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Cyril Dean Darlington

John Innes Archives courtesy of the John Innes Foundation
John Innes Archives courtesy of the John Innes Foundation
Born
19 December 1903
Died
26 March 1981 (age 77)

Cyril Dean Darlington was better known as CD. He was a controversial figure whose determination and persistence in the face of setbacks helped him become a leading figure in the world of genetics. He increased our understanding of chromosomes, meiosis and the centromere. Along with Ronald Fisher he founded the journal Heredity.


As a child, Darlington did not enjoy either sports or studying and he developed a disdain for authority. He wanted to be a farmer and decided to study agriculture at university. He applied for a scholarship to become a farmer in Trinidad but this was turned down. Instead, he was persuaded to apply for a scholarship to the then John Innes Horticultural Institution in Merton. This too was unsuccessful, but he decided to take a temporary, unpaid post at the institution as a technician.

The director at the time, William Bateson, had hired a cytologist Frank Newton, who took Darlington under his wing and trained him in cytological techniques. When Newton died, Darlington continued his work on triploid tulips which became the foundation of his work on meiosis for the next thirty years.

When J B S Haldane joined John Innes, the two struck up a friendship and Darlington’s confidence grew. In 1932 he published Recent Advances in Cytology. This caused huge controversy at first but then became widely accepted and placed him among the leading geneticists of the day. This book showed that mechanisms of evolution at the chromosomal level created far more possibilities than the mutations which affected single genes.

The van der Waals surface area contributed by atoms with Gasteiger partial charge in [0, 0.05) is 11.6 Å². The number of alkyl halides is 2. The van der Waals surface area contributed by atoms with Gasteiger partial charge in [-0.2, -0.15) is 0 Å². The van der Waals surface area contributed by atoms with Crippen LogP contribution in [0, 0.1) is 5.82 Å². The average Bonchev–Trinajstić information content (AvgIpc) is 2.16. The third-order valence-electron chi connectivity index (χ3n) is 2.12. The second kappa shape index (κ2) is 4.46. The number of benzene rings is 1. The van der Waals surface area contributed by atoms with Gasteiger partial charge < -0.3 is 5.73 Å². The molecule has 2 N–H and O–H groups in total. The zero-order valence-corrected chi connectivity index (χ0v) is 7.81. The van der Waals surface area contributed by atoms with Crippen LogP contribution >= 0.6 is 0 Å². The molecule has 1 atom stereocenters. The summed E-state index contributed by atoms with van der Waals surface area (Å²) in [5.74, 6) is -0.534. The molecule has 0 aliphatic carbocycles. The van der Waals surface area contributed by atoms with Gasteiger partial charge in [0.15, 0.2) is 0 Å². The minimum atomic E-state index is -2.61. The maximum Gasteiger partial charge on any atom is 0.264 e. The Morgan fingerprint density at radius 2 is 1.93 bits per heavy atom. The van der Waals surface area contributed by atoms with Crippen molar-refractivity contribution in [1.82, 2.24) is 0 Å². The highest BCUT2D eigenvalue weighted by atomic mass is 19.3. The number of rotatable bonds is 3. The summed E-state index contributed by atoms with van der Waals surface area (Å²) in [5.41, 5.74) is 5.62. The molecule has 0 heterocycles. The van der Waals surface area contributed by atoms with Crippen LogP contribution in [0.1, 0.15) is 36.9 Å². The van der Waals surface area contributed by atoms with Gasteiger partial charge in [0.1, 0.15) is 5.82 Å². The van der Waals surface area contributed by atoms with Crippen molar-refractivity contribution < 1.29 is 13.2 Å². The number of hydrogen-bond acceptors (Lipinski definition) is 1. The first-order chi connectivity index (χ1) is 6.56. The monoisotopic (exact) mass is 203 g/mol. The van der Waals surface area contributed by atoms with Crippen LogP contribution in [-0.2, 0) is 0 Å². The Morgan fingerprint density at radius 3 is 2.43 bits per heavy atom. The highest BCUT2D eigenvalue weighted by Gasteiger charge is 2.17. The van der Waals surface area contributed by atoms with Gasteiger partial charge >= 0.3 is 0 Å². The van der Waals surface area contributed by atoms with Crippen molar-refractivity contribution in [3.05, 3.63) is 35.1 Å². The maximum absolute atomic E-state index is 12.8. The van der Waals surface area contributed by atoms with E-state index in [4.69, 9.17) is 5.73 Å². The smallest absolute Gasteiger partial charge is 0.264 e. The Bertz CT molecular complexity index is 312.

In 1937, Darlington became director of the Cytology Department at John Innes. In 1939, fifteen years after joining the institution as an unpaid volunteer, he became its director and helped to establish it as a worldwide centre of cytology.

Darlington discovered the mechanics of chromosomal crossover, its role in inheritance and its importance in evolution.

His research on chromosomes influenced the basic concepts of the hereditary mechanisms underlying the evolution of sexually reproducing species. Studying both animals and plants, he was the first person to clearly describe the partitioning and segregation of chromosomes at mitosis and the genetic recombination between chromatids that happens at meiosis.

Working on chromosomes from flowering plants in the Oenothera genus he proposed the concept of a structural hybrid and the theory of fertility of polyploids. He also used chromosomes from the salivary glands of fruit flies Drosophila to investigate mis-divisions of the centromere.

In 1953 he moved to Oxford University to become chair of botany and he established the Genetic Garden.

He attracted controversy for some of his views such as insisting that the intelligence of races was determined by inheritance and he opposed the UNESCO Statement of Race and saw different human races as evolutionary units.

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